I actively choose to trust the universe to meet me in the middle with jobs, and choose to feel deserving of it because I worked towards it for such a long time and so intensely.
How does an average day go?
I’m at my agency’s beck and call. It is not unheard of for me to receive a phone call before rolling out of bed, with the agent on the other end saying “You’ve just booked a job, can you be there at 3pm?” (This was last week.) Scheduling is a nightmare so I’ve stopped trying to schedule outside of important events like appointments with doctors. All other personal items have to wait until the weekend. I try to stay close to home during regular business hours, since that’s where my recording equipment and my computer are. If I can, I’ll tackle auditions coming in from my agency as they arrive. Sometimes, auditions can be due just a few hours after they’re sent out, so it pays to be able to record at a moment’s notice. If it’s a slow day, I’ll audition via the VO web portals I’m subscribed to.
I wish I could say that I have an average day, but I don’t. Every day is a little bit different and I don’t know what it is until it’s happening. It’s taught me to be flexible and again, trust that the universe knows what it’s doing with me. I just have to be ready for whatever at all times!
How does a good day go?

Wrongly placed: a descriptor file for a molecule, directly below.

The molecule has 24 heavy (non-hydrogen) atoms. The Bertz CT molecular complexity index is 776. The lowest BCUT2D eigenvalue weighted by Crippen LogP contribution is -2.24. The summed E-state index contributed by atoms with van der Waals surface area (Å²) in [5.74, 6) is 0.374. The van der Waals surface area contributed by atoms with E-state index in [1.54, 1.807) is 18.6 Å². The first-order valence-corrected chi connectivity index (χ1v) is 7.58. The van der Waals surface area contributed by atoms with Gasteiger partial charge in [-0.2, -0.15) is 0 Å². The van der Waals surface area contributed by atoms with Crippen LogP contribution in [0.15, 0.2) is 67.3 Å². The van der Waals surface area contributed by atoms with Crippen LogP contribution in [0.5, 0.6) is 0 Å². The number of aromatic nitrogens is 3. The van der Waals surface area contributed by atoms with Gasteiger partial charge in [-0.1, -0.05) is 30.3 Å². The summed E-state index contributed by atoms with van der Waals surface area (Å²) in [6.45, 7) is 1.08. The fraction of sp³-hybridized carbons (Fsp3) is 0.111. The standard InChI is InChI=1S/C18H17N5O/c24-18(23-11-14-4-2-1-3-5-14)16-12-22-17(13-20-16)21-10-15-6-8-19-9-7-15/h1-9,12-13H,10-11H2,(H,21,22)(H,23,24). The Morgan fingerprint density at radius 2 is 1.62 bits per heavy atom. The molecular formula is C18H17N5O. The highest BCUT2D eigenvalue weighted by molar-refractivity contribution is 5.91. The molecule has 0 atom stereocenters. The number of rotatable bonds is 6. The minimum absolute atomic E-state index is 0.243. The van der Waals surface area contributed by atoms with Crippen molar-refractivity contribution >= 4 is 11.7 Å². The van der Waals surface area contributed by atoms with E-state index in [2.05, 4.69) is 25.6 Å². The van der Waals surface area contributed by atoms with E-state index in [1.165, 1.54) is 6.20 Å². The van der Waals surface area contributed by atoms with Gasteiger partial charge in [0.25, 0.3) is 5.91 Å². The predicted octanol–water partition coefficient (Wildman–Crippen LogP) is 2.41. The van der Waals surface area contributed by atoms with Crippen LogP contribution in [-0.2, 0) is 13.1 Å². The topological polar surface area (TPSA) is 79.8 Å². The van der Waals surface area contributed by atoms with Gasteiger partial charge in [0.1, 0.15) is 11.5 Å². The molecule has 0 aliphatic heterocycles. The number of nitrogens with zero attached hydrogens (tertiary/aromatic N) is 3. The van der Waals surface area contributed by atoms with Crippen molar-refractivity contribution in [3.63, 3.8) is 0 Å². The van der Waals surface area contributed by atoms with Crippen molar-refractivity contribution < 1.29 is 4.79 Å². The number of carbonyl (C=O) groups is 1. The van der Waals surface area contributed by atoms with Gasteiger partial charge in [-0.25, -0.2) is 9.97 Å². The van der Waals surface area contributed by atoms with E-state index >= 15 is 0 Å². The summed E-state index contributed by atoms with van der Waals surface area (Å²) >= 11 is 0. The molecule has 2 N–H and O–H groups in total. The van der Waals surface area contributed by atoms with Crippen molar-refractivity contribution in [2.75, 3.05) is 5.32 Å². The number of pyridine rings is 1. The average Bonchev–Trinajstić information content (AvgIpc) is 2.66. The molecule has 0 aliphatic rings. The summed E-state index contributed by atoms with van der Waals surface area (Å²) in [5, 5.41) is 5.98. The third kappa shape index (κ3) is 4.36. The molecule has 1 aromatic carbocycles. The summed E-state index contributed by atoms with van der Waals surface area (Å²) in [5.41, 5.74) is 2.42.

The craziest good day I’ve had thus far was once I had 3 bookings, in completely different studios and areas of Los Angeles, back to back. While I felt like a crazy person driving all over town and snacking in parking garages, by the end of it I felt very satisfied with myself for having been able to have played so many different characters and have pleased 3 different clients, all before dinnertime.
If when the session ends the client is satisfied and I’ve had maximum fun, I can call it a win.
What do you do to keep the ball rolling? Self promotion, study, finding the next job? Or is it just audition, audition, audition?
The day you think you know everything, you might as well pack up and quit. Everyone has room for improvement, always. Despite having been signed to an agency and booking regularly, I have no intention of stopping my training. The more I work, the more my weaknesses are exposed and brought to my attention. I’m currently training privately with Nancy Wolfson, and will be completing the final 401 unit of Upright Citizens Brigade Improv.
For self promotion, I’m active on social media. I seek out creatives as a creative interested in other creatives as human beings, not for what they can do for me. When you network for the sake of making contacts based on what you presume a contact can do for you, you will be quickly detected as a self-serving slimeball. I prefer to make genuine friendships with people I’d choose to work with, regardless of the budget or the project.
Anything you’d want to add? Advice you’d give to college going 18-23 year olds?
Get your hands dirty as quickly as possible. You won’t know whether you’re fit or whether you’ll even enjoy a particular job until you’ve done it. The sooner you get work experience to figure out your place in the world, the better. Hop to it!